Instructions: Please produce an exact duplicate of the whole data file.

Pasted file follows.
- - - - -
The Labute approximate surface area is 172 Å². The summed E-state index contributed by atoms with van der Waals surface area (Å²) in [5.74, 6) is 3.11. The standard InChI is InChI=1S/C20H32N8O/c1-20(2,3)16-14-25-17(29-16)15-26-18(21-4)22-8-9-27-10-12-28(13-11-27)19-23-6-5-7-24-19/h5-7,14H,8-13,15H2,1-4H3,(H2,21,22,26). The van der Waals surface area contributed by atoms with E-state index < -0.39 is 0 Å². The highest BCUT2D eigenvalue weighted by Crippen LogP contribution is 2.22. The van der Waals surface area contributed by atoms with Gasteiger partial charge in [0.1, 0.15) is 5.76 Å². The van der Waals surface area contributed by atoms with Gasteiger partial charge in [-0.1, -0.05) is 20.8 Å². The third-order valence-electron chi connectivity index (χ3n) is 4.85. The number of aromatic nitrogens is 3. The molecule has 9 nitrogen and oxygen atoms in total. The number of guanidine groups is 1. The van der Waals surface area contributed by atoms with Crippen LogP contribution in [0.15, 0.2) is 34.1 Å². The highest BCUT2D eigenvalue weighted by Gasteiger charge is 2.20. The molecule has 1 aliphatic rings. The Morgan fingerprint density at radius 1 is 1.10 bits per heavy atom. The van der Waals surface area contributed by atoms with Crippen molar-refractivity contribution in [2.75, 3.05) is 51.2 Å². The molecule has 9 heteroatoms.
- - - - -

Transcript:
The Labute approximate surface area is 172 Å². The summed E-state index contributed by atoms with van der Waals surface area (Å²) in [5.74, 6) is 3.11. The standard InChI is InChI=1S/C20H32N8O/c1-20(2,3)16-14-25-17(29-16)15-26-18(21-4)22-8-9-27-10-12-28(13-11-27)19-23-6-5-7-24-19/h5-7,14H,8-13,15H2,1-4H3,(H2,21,22,26). The van der Waals surface area contributed by atoms with E-state index < -0.39 is 0 Å². The highest BCUT2D eigenvalue weighted by Crippen LogP contribution is 2.22. The van der Waals surface area contributed by atoms with Gasteiger partial charge in [0.1, 0.15) is 5.76 Å². The van der Waals surface area contributed by atoms with Gasteiger partial charge in [-0.1, -0.05) is 20.8 Å². The third-order valence-electron chi connectivity index (χ3n) is 4.85. The number of aromatic nitrogens is 3. The molecule has 9 nitrogen and oxygen atoms in total. The number of guanidine groups is 1. The van der Waals surface area contributed by atoms with Crippen LogP contribution in [0.15, 0.2) is 34.1 Å². The highest BCUT2D eigenvalue weighted by Gasteiger charge is 2.20. The molecule has 1 aliphatic rings. The Morgan fingerprint density at radius 1 is 1.10 bits per heavy atom. The van der Waals surface area contributed by atoms with Crippen molar-refractivity contribution in [2.75, 3.05) is 51.2 Å². The molecule has 9 heteroatoms.